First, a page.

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Monday 23 October 2017
Commentary

Mauby pockets

Mauby. This word, not in the Concise Oxford Dictionary, but in our John Mendes’ handy “Cote ce Cote la” 200-page book, means “beverage from a bark that treats diabetes, but diluted to make a refreshing drink (Columbia arborescens).

“Treats diabetes?” Hmmm.

Anyhow, and quite interestingly for these times, the word just under “mauby” is “mauvais langue.” I do have a bottle home, but the word mauby flashed across my mind as I remembered the late Dr Eric Williams’ words: “We here have mauby pockets but champagne taste.”

If these words do not wrap up much of the economics of our times, I dont know what will. Of course, many people — much more than one per cent — have both champagne pockets and champagne taste. But the pressures for dropping down to mauby taste is quite heavy now, except that a look at our grocery shelves don’t tell us so. The champagne culture is quite strong. And for the millionth time, how does a culture escape from itself?

Prime Minister Dr Keith Rowley, preparing to take on the bull when, struggling to match a $51 billion expenditure with a $38 billion income, declared he was “prepared to lose votes” that seek to sustain the champagne culture. Big challenge. That champagne culture, no doubt forged from the early excitement of independence, has created a political intoxication which led to free and almost reckless spending – so much subsidies, transfers, debt write-offs.

The self-help spirit and attitudes required for post-independence development weakened under the champagne culture. Transfers and subsidies at $22 billion in 2010, $35 billion in 2015, now pressured by oil prices, down to around $25 billion — still too high for the economy. And dont forget the historic $64 billion Central Government expenditure in 2014. Government had trouble with the state corporations, so “Special Purpose Companies” were established, only to make a bad situation worse. Not only the economy but the TT dollar itself.

Do you know how many Caricom countries do not accept “Trinidad money.” And then you may ask how come the EC dollar in those “small Eastern Caribbean countries” is worth so much more than the TT dollar?

The comments by two gentlemen pushed me into these comments. The first was businessman, Mr Christian Mouttet, who publicly complained at a business conference last Wednesday about “the high rate of absenteeism” in the restaurant industry. Managing 111 restaurants and 3,000 workers, he declared: “We have an absenteeism rate of 40 per cent on any given day.” The various labour and business organisations should try and fix this. Attitudes in an economy like ours are just as important as money itself.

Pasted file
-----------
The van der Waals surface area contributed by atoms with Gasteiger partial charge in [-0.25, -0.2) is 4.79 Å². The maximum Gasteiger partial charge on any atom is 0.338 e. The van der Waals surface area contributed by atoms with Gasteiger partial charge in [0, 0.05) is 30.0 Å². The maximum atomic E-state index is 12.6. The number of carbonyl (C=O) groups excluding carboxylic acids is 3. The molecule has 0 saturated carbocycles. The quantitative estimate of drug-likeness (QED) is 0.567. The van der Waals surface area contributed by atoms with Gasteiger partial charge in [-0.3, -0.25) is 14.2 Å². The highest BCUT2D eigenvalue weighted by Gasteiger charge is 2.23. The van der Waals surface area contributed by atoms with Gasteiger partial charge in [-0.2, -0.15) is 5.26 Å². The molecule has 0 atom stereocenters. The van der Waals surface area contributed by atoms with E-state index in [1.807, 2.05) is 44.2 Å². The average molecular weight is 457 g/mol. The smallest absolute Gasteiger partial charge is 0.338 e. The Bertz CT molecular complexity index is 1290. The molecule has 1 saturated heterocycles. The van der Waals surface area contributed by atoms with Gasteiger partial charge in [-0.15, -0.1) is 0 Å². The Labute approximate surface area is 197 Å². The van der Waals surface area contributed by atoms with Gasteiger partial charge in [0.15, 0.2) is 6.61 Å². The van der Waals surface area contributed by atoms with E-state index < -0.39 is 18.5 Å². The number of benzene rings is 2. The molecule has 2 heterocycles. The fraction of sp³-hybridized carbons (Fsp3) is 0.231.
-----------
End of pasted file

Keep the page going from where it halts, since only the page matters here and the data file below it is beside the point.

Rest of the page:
To absenteeism, Prime Minister Rowley replied: “This is not a labour problem but a management problem.” Discipline and fire them was the cry from the largely business audience.

Look, facing the truth and for whatever historical or psychological reasons, this country has an unpunctuality and absenteeism disease. And whether oil price goes up or down, this disease will help stifle the country’s economy.

Then was the letter from Mr John Jessamy who called upon the country “to wake up and smell the coffee, the country is almost broke.” He advised: (1) Reduce the number of State boards from 130 to 10” where many people get hired as if to make money for themselves. Patronage breeds inefficiency. (2) Get rid of the Estate Management Development Company (3) “Clip the wings of Caribbean Airlines which cannot account for $700 million.” (To this I add: How can a losing airline buy another losing airline – Air Jamaica?) (4) Take a careful look at the overpricing by contractors. (5) “The DPP should start prosecuting white-collar criminals no matter who they are,” (Express, September 27).

From the school-building projects to road works, there is not only shoddy work, always needing more and more repairs, but the prices charged are like crookery — without required oversight.

TV vigilante crime host, Ian Alleyene, shows a provocative clip with top brass in PoS dancing and drinking up at Republic Day parties while, as he says, “Poor people catching dey tail down here.” In this season, maybe champagne days should take a lil holiday.

Yes, money is important but better attitudes and less greed and pomposity could help pull us through.

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